The 2010 primary election in South Carolina will take place on June 8. Judging by the numbers, you likely have no idea there is an election in June or you do know but have no intention to participate.
First, some numbers. 2006 was the last year we had statewide elections.
- Total turnout among registered voters: 17.57% (11.50% Republican, 6.06% Democrat)
- Counties with highest GOP turnout among registered voters: Newberry (20.85%), Lexington (19.45%), and Berkeley (19.21%)
- Counties with highest Democratic turnout among registered voters: Hampton (44.14%), Williamsburg (28.39%), and Bamberg (27.86%)
For being a red state, there are seven counties with higher Democratic turnout than the GOP’s highest turnout county.
If “I didn’t know” is your reason not to vote in the primary, now you do know. So make sure you vote. Do you have another reason not to vote in the primary? Read on…
I’m not registered to vote because I’ll get called for jury duty
I think most states are a few steps ahead of you on that. South Carolina, for example, uses driver’s license information and state-issued ID information to select potential jurors. In SC, 55.7% of residents were registered to vote in 2006, based on population estimates. You’re too late to register to vote for the primary, but you should register in time for the general election in November.
I don’t like who my party picked to run for office
Guess what? The primary is the time when “my party” picks the nominee, at least in South Carolina. You need to vote in the June primary to help determine who is on the ballot in November. I think this year is an excellent election year because of the variety of candidates running for each office. If you are one of the “throw the bums out” types of people, there are plenty of, uh, not bums (?) for whom to vote.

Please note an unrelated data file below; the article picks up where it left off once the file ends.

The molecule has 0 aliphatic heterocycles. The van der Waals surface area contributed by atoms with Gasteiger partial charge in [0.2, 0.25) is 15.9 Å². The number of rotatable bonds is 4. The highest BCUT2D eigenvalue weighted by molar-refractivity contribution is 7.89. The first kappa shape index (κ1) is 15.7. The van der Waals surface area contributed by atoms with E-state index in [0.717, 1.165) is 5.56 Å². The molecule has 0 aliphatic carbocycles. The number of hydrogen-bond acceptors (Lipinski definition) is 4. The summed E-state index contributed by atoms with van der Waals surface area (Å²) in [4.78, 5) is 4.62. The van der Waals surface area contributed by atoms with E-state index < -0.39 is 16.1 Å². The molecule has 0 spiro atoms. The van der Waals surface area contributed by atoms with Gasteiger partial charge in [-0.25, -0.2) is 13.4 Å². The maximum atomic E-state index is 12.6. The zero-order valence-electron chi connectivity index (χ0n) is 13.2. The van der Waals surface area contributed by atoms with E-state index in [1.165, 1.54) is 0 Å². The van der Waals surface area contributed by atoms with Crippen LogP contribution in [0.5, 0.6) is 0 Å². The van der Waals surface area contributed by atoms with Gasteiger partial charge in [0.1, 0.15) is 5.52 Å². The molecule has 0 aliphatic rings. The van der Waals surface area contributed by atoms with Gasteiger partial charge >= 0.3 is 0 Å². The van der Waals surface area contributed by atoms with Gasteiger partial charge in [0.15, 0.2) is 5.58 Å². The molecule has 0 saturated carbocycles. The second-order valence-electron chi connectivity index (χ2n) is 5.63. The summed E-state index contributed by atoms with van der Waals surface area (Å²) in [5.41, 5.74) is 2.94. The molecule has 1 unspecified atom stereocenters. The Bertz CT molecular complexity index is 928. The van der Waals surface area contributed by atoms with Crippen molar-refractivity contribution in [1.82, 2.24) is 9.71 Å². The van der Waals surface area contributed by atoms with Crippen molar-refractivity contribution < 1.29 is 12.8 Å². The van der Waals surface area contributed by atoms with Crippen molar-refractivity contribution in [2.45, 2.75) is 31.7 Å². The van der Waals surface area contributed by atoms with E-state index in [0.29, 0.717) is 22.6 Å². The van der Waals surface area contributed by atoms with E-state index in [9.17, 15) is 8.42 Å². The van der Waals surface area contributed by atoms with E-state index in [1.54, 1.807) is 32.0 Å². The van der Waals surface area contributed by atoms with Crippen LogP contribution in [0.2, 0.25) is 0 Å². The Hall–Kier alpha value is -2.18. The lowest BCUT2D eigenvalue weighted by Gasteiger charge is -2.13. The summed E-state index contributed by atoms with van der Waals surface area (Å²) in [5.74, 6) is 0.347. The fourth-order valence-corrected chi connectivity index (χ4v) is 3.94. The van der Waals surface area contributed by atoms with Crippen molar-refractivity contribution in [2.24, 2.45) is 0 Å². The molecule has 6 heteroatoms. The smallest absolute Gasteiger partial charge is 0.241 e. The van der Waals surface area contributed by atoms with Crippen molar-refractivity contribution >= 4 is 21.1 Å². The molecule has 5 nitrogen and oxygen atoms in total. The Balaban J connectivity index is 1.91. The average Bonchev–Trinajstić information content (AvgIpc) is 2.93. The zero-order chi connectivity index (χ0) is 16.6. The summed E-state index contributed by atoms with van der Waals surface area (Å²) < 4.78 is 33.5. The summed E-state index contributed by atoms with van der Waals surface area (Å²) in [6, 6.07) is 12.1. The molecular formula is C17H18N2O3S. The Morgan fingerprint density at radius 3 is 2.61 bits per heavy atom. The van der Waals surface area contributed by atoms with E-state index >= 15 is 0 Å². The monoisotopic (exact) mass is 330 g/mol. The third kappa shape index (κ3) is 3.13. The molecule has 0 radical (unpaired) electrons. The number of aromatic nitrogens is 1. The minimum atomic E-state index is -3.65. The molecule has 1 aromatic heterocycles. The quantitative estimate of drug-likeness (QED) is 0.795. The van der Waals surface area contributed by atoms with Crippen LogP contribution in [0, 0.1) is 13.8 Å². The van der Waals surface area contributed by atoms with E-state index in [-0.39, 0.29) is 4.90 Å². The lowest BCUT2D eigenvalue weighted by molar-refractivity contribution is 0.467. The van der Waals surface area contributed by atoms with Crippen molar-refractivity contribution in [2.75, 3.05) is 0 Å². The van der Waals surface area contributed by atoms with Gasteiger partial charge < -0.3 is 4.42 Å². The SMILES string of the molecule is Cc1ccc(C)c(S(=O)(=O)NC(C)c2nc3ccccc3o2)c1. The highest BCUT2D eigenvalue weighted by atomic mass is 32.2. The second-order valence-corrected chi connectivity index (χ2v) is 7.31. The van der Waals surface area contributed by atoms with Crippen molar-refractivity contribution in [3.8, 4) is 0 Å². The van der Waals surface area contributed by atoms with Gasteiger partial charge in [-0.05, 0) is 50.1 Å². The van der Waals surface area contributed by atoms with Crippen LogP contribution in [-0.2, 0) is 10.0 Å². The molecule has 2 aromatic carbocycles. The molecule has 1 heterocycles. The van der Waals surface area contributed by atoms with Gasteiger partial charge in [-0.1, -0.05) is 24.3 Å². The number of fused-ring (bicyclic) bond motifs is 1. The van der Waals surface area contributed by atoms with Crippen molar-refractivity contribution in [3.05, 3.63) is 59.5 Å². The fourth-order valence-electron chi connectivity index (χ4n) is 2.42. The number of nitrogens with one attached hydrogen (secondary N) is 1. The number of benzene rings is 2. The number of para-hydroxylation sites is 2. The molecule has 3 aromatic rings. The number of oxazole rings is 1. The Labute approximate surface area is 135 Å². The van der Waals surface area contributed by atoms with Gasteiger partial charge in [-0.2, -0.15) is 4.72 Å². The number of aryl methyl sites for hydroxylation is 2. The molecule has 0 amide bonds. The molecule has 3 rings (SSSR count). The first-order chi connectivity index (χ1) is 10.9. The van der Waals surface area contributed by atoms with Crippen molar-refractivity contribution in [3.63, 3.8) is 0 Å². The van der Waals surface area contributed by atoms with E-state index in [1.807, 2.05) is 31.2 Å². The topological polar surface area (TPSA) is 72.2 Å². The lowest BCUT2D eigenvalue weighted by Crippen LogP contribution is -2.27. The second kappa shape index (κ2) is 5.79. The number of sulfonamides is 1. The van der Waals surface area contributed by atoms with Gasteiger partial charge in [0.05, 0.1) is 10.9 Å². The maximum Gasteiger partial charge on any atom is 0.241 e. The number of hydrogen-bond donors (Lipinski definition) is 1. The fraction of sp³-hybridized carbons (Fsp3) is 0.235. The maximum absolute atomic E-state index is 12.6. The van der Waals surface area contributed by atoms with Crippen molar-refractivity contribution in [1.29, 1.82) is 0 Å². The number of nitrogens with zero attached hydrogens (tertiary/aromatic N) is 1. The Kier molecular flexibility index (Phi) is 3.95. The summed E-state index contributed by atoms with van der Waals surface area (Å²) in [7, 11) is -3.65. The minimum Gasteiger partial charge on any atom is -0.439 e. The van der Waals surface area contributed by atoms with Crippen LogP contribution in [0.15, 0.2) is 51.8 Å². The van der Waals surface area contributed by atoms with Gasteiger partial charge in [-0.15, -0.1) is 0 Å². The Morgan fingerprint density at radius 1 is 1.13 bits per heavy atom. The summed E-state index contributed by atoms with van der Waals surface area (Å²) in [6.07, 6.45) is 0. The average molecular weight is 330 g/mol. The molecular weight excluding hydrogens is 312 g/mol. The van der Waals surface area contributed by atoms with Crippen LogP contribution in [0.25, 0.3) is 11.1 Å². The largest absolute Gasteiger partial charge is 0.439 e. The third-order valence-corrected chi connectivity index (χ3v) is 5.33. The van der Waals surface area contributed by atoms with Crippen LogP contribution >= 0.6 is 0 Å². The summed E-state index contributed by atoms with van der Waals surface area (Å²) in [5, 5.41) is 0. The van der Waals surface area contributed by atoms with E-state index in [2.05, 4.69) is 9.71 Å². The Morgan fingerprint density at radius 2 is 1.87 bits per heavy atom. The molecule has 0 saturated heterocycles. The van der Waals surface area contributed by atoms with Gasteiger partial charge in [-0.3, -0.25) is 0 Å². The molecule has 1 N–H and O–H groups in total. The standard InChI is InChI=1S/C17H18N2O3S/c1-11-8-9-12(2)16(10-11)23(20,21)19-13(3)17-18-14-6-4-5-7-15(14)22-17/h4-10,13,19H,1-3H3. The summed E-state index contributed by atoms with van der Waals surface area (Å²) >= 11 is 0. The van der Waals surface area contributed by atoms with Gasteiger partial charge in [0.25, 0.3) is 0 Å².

It’s June and I’m definitely going to be at the beach/in jail/somewhere that isn’t here on June 8
Vote absentee. I did it in the 2004 general election. It’s a very simple process. Just contact your county board of elections by June 4 to request a ballot.
There’s an election? Okay, there’s one thing I learned today. Now how do I know who’s running?
SCVotes really is a one-stop shop. They have a useful list of who’s running for most major offices. (Hint: Lieutentant Governor, Superintendent of Education, etc fall under “Constitutional Officers”). A Google search will lead you to each candidates’ website.
I’ve voted in every primary since I became eligible to vote because I know that is my best opportunity to vote for the people I want in office. In the past there were not quite as many people running for each office as there are this year. Take the time to consider each candidate and take advantage of the opportunity for such choices.